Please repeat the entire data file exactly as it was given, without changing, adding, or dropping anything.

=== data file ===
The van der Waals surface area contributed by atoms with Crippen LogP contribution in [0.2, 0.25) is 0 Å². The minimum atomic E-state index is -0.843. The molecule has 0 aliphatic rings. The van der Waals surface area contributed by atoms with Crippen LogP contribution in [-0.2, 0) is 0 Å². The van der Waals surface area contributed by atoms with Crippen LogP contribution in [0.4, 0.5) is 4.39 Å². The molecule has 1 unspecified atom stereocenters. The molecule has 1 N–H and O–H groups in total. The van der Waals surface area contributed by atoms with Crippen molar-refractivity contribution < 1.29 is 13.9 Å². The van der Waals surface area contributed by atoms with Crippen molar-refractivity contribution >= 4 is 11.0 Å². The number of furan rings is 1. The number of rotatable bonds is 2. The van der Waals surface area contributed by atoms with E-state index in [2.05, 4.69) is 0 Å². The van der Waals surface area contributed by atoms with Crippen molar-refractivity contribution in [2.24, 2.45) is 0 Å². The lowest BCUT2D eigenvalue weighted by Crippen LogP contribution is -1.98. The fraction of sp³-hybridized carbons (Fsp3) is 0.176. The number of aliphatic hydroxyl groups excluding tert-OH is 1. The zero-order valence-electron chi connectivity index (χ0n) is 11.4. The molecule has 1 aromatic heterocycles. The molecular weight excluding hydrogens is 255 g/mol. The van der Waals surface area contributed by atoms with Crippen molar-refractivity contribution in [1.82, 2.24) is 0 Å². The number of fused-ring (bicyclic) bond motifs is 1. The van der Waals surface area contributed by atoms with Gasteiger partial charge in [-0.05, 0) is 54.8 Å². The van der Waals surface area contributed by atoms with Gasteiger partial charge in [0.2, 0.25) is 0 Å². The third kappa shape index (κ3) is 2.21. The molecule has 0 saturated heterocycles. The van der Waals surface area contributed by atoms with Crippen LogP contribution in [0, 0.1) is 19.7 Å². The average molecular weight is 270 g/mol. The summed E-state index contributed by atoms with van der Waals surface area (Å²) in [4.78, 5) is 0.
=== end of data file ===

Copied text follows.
The van der Waals surface area contributed by atoms with Crippen LogP contribution in [0.2, 0.25) is 0 Å². The minimum atomic E-state index is -0.843. The molecule has 0 aliphatic rings. The van der Waals surface area contributed by atoms with Crippen LogP contribution in [-0.2, 0) is 0 Å². The van der Waals surface area contributed by atoms with Crippen LogP contribution in [0.4, 0.5) is 4.39 Å². The molecule has 1 unspecified atom stereocenters. The molecule has 1 N–H and O–H groups in total. The van der Waals surface area contributed by atoms with Crippen molar-refractivity contribution < 1.29 is 13.9 Å². The van der Waals surface area contributed by atoms with Crippen molar-refractivity contribution >= 4 is 11.0 Å². The number of furan rings is 1. The number of rotatable bonds is 2. The van der Waals surface area contributed by atoms with E-state index in [2.05, 4.69) is 0 Å². The van der Waals surface area contributed by atoms with Crippen molar-refractivity contribution in [2.24, 2.45) is 0 Å². The lowest BCUT2D eigenvalue weighted by Crippen LogP contribution is -1.98. The fraction of sp³-hybridized carbons (Fsp3) is 0.176. The number of aliphatic hydroxyl groups excluding tert-OH is 1. The zero-order valence-electron chi connectivity index (χ0n) is 11.4. The molecule has 1 aromatic heterocycles. The molecular weight excluding hydrogens is 255 g/mol. The van der Waals surface area contributed by atoms with Crippen molar-refractivity contribution in [1.82, 2.24) is 0 Å². The number of fused-ring (bicyclic) bond motifs is 1. The van der Waals surface area contributed by atoms with Gasteiger partial charge in [-0.05, 0) is 54.8 Å². The van der Waals surface area contributed by atoms with Gasteiger partial charge in [0.2, 0.25) is 0 Å². The third kappa shape index (κ3) is 2.21. The molecule has 0 saturated heterocycles. The van der Waals surface area contributed by atoms with Crippen LogP contribution in [0, 0.1) is 19.7 Å². The average molecular weight is 270 g/mol. The summed E-state index contributed by atoms with van der Waals surface area (Å²) in [4.78, 5) is 0.